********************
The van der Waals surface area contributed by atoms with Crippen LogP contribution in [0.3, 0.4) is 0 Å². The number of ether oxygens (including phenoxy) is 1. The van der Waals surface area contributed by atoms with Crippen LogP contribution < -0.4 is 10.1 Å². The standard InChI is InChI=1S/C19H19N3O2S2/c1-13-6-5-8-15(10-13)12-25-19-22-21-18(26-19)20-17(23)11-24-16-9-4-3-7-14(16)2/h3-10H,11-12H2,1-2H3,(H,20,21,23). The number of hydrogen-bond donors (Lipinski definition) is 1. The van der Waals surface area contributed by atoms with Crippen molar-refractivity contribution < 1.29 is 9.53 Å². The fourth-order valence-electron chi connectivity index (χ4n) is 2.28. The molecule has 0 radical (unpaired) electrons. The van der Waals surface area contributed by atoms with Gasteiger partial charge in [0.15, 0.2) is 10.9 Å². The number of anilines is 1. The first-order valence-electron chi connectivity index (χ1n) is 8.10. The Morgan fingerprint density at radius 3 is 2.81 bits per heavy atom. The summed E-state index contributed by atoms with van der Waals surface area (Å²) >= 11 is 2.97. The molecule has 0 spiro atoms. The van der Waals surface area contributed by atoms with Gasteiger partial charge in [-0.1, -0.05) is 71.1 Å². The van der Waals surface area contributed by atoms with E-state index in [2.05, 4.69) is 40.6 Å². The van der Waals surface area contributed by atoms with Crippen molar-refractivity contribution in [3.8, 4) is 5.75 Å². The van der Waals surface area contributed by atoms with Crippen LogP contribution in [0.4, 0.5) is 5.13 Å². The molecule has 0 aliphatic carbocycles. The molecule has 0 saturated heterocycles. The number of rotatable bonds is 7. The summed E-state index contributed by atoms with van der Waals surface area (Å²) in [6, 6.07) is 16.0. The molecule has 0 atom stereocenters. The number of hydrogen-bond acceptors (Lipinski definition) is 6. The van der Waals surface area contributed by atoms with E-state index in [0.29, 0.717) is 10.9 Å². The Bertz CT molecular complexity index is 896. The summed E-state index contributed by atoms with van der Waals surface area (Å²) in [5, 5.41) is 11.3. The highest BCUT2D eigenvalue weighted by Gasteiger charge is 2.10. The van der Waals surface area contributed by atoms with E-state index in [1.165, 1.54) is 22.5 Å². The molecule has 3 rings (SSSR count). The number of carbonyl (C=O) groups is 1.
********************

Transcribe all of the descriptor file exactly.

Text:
The van der Waals surface area contributed by atoms with Crippen LogP contribution in [0.3, 0.4) is 0 Å². The number of ether oxygens (including phenoxy) is 1. The van der Waals surface area contributed by atoms with Crippen LogP contribution < -0.4 is 10.1 Å². The standard InChI is InChI=1S/C19H19N3O2S2/c1-13-6-5-8-15(10-13)12-25-19-22-21-18(26-19)20-17(23)11-24-16-9-4-3-7-14(16)2/h3-10H,11-12H2,1-2H3,(H,20,21,23). The number of hydrogen-bond donors (Lipinski definition) is 1. The van der Waals surface area contributed by atoms with Crippen molar-refractivity contribution < 1.29 is 9.53 Å². The fourth-order valence-electron chi connectivity index (χ4n) is 2.28. The molecule has 0 radical (unpaired) electrons. The van der Waals surface area contributed by atoms with Gasteiger partial charge in [0.15, 0.2) is 10.9 Å². The number of anilines is 1. The first-order valence-electron chi connectivity index (χ1n) is 8.10. The Morgan fingerprint density at radius 3 is 2.81 bits per heavy atom. The summed E-state index contributed by atoms with van der Waals surface area (Å²) >= 11 is 2.97. The molecule has 0 spiro atoms. The van der Waals surface area contributed by atoms with Gasteiger partial charge in [-0.1, -0.05) is 71.1 Å². The van der Waals surface area contributed by atoms with E-state index in [2.05, 4.69) is 40.6 Å². The van der Waals surface area contributed by atoms with Crippen molar-refractivity contribution in [3.8, 4) is 5.75 Å². The van der Waals surface area contributed by atoms with Crippen LogP contribution in [0.4, 0.5) is 5.13 Å². The molecule has 0 aliphatic carbocycles. The molecule has 0 saturated heterocycles. The number of rotatable bonds is 7. The summed E-state index contributed by atoms with van der Waals surface area (Å²) in [6, 6.07) is 16.0. The molecule has 0 atom stereocenters. The number of hydrogen-bond acceptors (Lipinski definition) is 6. The van der Waals surface area contributed by atoms with E-state index in [0.29, 0.717) is 10.9 Å². The Bertz CT molecular complexity index is 896. The summed E-state index contributed by atoms with van der Waals surface area (Å²) in [5, 5.41) is 11.3. The highest BCUT2D eigenvalue weighted by Gasteiger charge is 2.10. The van der Waals surface area contributed by atoms with E-state index in [1.165, 1.54) is 22.5 Å². The molecule has 3 rings (SSSR count). The number of carbonyl (C=O) groups is 1.